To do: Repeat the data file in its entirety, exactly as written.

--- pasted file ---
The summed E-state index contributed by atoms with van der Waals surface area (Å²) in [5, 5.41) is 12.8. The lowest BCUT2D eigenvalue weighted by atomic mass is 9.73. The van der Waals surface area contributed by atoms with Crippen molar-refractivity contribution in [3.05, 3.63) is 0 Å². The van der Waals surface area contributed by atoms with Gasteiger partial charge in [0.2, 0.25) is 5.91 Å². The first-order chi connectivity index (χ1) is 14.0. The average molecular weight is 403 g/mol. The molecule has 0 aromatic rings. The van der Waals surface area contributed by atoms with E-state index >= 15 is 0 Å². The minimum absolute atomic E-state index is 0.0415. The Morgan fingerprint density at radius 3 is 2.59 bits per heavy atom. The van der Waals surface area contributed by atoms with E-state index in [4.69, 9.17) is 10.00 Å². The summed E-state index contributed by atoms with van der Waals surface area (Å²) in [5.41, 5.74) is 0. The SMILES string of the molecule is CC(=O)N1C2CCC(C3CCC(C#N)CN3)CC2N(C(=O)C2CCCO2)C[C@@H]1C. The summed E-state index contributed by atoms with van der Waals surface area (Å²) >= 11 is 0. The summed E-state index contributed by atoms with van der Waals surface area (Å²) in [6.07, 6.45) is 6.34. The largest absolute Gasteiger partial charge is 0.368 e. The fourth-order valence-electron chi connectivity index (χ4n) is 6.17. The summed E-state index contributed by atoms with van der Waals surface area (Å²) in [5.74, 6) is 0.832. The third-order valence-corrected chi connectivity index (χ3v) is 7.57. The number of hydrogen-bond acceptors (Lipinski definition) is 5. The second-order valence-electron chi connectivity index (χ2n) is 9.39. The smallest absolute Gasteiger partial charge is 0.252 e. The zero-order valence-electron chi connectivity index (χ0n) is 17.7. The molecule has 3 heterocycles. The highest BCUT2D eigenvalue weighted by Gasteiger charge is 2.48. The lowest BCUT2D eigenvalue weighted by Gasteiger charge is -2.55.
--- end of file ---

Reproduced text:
The summed E-state index contributed by atoms with van der Waals surface area (Å²) in [5, 5.41) is 12.8. The lowest BCUT2D eigenvalue weighted by atomic mass is 9.73. The van der Waals surface area contributed by atoms with Crippen molar-refractivity contribution in [3.05, 3.63) is 0 Å². The van der Waals surface area contributed by atoms with Gasteiger partial charge in [0.2, 0.25) is 5.91 Å². The first-order chi connectivity index (χ1) is 14.0. The average molecular weight is 403 g/mol. The molecule has 0 aromatic rings. The van der Waals surface area contributed by atoms with E-state index >= 15 is 0 Å². The minimum absolute atomic E-state index is 0.0415. The Morgan fingerprint density at radius 3 is 2.59 bits per heavy atom. The van der Waals surface area contributed by atoms with E-state index in [4.69, 9.17) is 10.00 Å². The summed E-state index contributed by atoms with van der Waals surface area (Å²) in [5.41, 5.74) is 0. The SMILES string of the molecule is CC(=O)N1C2CCC(C3CCC(C#N)CN3)CC2N(C(=O)C2CCCO2)C[C@@H]1C. The summed E-state index contributed by atoms with van der Waals surface area (Å²) >= 11 is 0. The summed E-state index contributed by atoms with van der Waals surface area (Å²) in [6.07, 6.45) is 6.34. The largest absolute Gasteiger partial charge is 0.368 e. The fourth-order valence-electron chi connectivity index (χ4n) is 6.17. The summed E-state index contributed by atoms with van der Waals surface area (Å²) in [5.74, 6) is 0.832. The third-order valence-corrected chi connectivity index (χ3v) is 7.57. The number of hydrogen-bond acceptors (Lipinski definition) is 5. The second-order valence-electron chi connectivity index (χ2n) is 9.39. The smallest absolute Gasteiger partial charge is 0.252 e. The zero-order valence-electron chi connectivity index (χ0n) is 17.7. The molecule has 3 heterocycles. The highest BCUT2D eigenvalue weighted by Gasteiger charge is 2.48. The lowest BCUT2D eigenvalue weighted by Gasteiger charge is -2.55.